Spanish push Cuba to settle old debts
Jul 13, 2015
Claims for assets seized during Castro’s Communist takeover could reach
$20bn, says lawyer
Spaniards whose property and belongings were seized when they fled from
revolutionary Cuba are seeking restitution as the country restores
diplomatic relations with the US.
“Change is underway in Cuba,” says Jordi Cabarrocas, director of an
investment fund that represents some of the Spaniards whose property was
seized. He told the New York Times that the improving atmosphere is
“very good news” for his clients’ cases.
Cabarrocas says that various assets seized from his company’s clients,
including farms, factories and warehouses, would be worth about $1.8bn
now, and that Spanish claims in Cuba overall would amount to about $20bn.
Next week, as part of Barack Obama’s “new course on Cuba”, the US and
Cuba are expected to restore full diplomatic relations with each other.
They will also re-open embassies in each other’s capitals.
Although there is no direct link between the US negotiations and the
Spanish dispute, lawyers acting for the claimants believe that Cuba is
now more receptive to international pressure.
However, a significant obstacle exists. Spain and Cuba signed an
agreement in 1986 in which Cuba agreed to pay about $40m in compensation
for seized assets over a 15-year period. The fee was settled partly in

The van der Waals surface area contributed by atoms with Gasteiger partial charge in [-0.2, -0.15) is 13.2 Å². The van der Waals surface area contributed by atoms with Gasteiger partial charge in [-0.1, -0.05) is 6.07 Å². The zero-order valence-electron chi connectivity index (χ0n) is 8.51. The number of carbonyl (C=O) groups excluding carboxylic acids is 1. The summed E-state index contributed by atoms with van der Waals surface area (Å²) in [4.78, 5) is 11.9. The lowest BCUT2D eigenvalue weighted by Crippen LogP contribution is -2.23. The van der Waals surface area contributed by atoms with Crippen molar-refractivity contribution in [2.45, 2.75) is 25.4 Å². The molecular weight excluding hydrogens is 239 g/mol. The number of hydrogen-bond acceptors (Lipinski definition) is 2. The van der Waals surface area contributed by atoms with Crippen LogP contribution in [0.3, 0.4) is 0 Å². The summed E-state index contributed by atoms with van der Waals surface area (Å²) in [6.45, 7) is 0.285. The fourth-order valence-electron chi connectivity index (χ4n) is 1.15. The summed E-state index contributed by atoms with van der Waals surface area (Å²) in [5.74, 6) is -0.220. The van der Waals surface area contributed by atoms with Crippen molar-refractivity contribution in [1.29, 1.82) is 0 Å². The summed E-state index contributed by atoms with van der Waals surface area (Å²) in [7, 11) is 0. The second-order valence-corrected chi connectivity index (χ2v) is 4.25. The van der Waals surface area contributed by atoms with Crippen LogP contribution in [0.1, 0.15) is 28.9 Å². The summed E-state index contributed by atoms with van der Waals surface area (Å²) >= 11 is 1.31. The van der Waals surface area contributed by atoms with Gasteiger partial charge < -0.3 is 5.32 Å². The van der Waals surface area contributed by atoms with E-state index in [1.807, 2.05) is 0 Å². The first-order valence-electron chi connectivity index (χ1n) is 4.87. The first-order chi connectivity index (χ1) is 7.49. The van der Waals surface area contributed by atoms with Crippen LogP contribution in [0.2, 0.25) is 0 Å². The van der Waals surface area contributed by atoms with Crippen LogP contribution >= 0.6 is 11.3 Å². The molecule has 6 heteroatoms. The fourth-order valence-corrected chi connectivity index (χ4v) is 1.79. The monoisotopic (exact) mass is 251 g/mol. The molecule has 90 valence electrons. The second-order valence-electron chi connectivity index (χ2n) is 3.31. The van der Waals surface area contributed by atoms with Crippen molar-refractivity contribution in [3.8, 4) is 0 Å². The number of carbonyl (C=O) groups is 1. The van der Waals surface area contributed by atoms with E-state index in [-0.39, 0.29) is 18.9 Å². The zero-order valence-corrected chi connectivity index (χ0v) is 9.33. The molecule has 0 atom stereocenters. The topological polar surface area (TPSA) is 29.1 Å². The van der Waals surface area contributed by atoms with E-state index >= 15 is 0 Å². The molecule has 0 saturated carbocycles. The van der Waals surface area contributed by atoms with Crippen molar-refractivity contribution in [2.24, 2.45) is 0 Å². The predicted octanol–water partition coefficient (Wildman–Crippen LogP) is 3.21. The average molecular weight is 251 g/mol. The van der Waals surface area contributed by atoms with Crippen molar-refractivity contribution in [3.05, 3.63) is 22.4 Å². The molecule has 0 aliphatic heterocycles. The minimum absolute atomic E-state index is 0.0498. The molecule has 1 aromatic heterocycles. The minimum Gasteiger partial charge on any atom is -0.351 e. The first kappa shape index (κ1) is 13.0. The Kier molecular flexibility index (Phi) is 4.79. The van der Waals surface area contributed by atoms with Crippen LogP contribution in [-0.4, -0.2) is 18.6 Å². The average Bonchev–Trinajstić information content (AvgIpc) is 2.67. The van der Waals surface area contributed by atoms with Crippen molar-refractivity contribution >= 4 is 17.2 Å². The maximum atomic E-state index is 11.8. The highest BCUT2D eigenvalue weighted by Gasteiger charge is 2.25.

cash and partly in goods, including tobacco.
Whether that agreement constitutes a final settlement on the matter is a
grey area, legally. Acknowledging the issue, Cabarrocas adds: “There
will be more twists and turns, but what’s important is that Spaniards
don’t miss out on the changes in Cuba.”
American citizens also lost significant assets in Cuba. According to a
2007 study by Creighton University, there are certified claims worth
around $6bn. Lawmakers are pressing the White House to look more closely
at the issue.
However, Cabarrocas insists the Spanish owners’ case for compensation is
the most compelling. “I believe we’re in a stronger position than
Americans, because we’re talking about Cuba expropriating people who
were mostly dual citizens, both Spanish and Cuban, so fully covered by
international law,” he said.
Source: Spanish push Cuba to settle old debts | The Week UK –